ok, I see it. thanx a lot pan  John Peterson <peterson@...> wrote: > This is what Roy discussed. The divergence theorem > has > been applied to that term. > > J > > li pan writes: > > thanx John, > > there is another point. I read the NavierStokes > > equation in wiki > > > (http://en.wikipedia.org/wiki/NavierStokes_equations). > > There is a grad(p) term. But it doesn't appear in > the > > equaiton of ex13. > > > > pan > > > > > >  John Peterson <peterson@...> > > wrote: > > > > > You mean how do you linearize it? Newton's > method > > > and iterate > > > within each timestep. > > > J > > > > > > > > > li pan writes: > > > > hi Roy, > > > > thanx for the explaination. But how did you > solve > > > ((u > > > > * grad)u, v)_Omega? It's a square term. I > heard > > > there > > > > are some other methods, streamline, least > square > > > FEM > > > > ... I would like to hear your comments. > > > > > > > > pan > > > > > > > > > > > > > > > >  Roy Stogner <roystgnr@...> > wrote: > > > > > > > > > > > > > > On Thu, 24 Jan 2008, li pan wrote: > > > > > > > > > > > I've worked with Newton type flow > equation. > > > To > > > > > make it > > > > > > sure, I would like to know the exact > > > expression of > > > > > > equation in ex13. Can you tell me? > > > > > > > > > > The system of equations with variables > (u,p) is > > > : > > > > > (partial u)/(partial t) =  (u * grad)u  > > > div(sigma) > > > > > div(u) = 0 > > > > > > > > > > Where sigma is the stress tensor > (normalized to > > > have > > > > > unit viscosity) > > > > > sigma = ((grad(u) + transpose(grad(u)))/2 >  pI) > > > > > > > > > > Then the weak form we use in ex13 and > ex18, > > > with > > > > > test functions (v,q) > > > > > is: > > > > > ((partial u)/(partial t), v)_Omega =  ((u > * > > > grad)u, > > > > > v)_Omega > > > > > + (sigma, grad v)_Omega + (sigma * n, > > > v)_dOmega > > > > > (div(u), q) = 0 > > > > > > > > > > In ex13 we use Dirichlet boundaries > everywhere, > > > so v > > > > > = 0 on the > > > > > boundary and we drop the dOmega term. > > > Otherwise, > > > > > you'd substitute > > > > > into that term the natural boundary > condition: > > > > > sigma * n = 0 > > > > > > > > > > which is actually what David wanted in the > > > first > > > > > place. ;) > > > > > > > > > > You know, we probably ought to have > something > > > like > > > > > this in the > > > > > comments heading examples 13 and 18. "The > > > > > NavierStokes equations" is > > > > > definitive enough, but the fact that we > > > integrate > > > > > all of sigma > > > > > (including the pressure term) by parts > isn't > > > set in > > > > > stone. > > > > >  > > > > > Roy > > > > > > > > > > > > > > > > > > > >  > > > > > This SF.net email is sponsored by: > Microsoft > > > > > Defy all challenges. Microsoft(R) Visual > Studio > > > > > 2008. > > > > > > > > > > > > > > > http://clk.atdmt.com/MRT/go/vse0120000070mrt/direct/01/ > > > > > > _______________________________________________ > > > > > Libmeshusers mailing list > > > > > Libmeshusers@... > > > > > > > > > > > > > > > https://lists.sourceforge.net/lists/listinfo/libmeshusers > > > > > > > > > > > > > > > > > > > > > > > > > > > ____________________________________________________________________________________ > > > > Be a better friend, newshound, and > > > > knowitall with Yahoo! Mobile. Try it now. > > > > > > > http://mobile.yahoo.com/;_ylt=Ahu06i62sR8HDtDypao8Wcj9tAcJ > > > > > > > > > > > > > > > > > > > > >  > > > > This SF.net email is sponsored by: Microsoft > > > > Defy all challenges. Microsoft(R) Visual > Studio > > > 2008. > > > > > > > > > > http://clk.atdmt.com/MRT/go/vse0120000070mrt/direct/01/ > > > > > _______________________________________________ > > > > Libmeshusers mailing list > > > > Libmeshusers@... > > > > > > > > > > https://lists.sourceforge.net/lists/listinfo/libmeshusers > > > > > > > > > > > > ____________________________________________________________________________________ > > Looking for last minute shopping deals? > > Find them fast with Yahoo! Search. > http://tools.search.yahoo.com/newsearch/category.php?category=shopping > >  > This SF.net email is sponsored by: Microsoft > Defy all challenges. Microsoft(R) Visual Studio > 2008. > http://clk.atdmt.com/MRT/go/vse0120000070mrt/direct/01/ > _______________________________________________ > Libmeshusers mailing list > Libmeshusers@... > https://lists.sourceforge.net/lists/listinfo/libmeshusers > ____________________________________________________________________________________ Never miss a thing. Make Yahoo your home page. http://www.yahoo.com/r/hs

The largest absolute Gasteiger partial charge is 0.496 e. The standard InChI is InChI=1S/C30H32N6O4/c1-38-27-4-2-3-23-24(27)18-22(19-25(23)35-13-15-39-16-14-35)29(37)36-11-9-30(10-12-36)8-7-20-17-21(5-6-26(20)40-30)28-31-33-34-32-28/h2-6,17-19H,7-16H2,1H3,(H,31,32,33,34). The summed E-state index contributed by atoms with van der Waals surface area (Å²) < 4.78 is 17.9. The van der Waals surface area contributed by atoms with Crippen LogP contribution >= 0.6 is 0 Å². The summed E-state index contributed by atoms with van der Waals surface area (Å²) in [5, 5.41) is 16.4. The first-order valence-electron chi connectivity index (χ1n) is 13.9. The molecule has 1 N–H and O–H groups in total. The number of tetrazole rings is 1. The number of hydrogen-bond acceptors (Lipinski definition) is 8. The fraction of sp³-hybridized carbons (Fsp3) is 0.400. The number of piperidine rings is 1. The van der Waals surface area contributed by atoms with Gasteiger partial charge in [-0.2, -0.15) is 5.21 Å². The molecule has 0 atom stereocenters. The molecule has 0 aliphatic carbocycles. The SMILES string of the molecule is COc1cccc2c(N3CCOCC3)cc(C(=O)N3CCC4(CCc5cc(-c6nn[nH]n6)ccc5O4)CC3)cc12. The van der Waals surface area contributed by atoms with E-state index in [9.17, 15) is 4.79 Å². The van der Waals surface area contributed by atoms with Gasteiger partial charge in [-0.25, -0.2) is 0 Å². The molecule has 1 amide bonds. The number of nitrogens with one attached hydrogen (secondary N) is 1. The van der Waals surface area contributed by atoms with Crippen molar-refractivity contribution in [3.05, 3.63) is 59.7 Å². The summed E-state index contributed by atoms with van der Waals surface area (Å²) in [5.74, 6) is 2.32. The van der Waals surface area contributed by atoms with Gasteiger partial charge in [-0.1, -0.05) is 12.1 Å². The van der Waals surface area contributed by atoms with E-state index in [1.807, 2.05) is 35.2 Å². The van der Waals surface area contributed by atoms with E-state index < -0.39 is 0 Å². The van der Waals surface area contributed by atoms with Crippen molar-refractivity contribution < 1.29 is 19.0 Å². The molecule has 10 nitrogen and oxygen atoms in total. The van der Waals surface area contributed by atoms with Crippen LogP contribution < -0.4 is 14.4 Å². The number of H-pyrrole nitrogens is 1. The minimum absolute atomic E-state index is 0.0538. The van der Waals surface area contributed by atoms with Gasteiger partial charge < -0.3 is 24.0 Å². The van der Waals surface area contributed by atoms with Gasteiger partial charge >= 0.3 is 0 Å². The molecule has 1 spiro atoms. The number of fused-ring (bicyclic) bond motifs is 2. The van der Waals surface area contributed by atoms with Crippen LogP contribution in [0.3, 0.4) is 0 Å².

From: Benjamin Kirk <benjamin.kirk@na...>  20080124 18:43:52

> hi Roy, > thanx for the explaination. But how did you solve ((u > * grad)u, v)_Omega? It's a square term. I heard there > are some other methods, streamline, least square FEM > ... I would like to hear your comments. By square I guess you mean asymmetric? The convection term is asymmetric and causes problems when convection is stronger than diffusion, e.g. Cell Reynolds numbers (u*h/nu) exceed 2. In that case you need to do something line the streamline/upwind PetrovGalerkin method, GalerkinLeast squares, etc... We sidestep that problem in ex13 by keeping the cell Reynolds numbers low enough that it is not an issue. Ben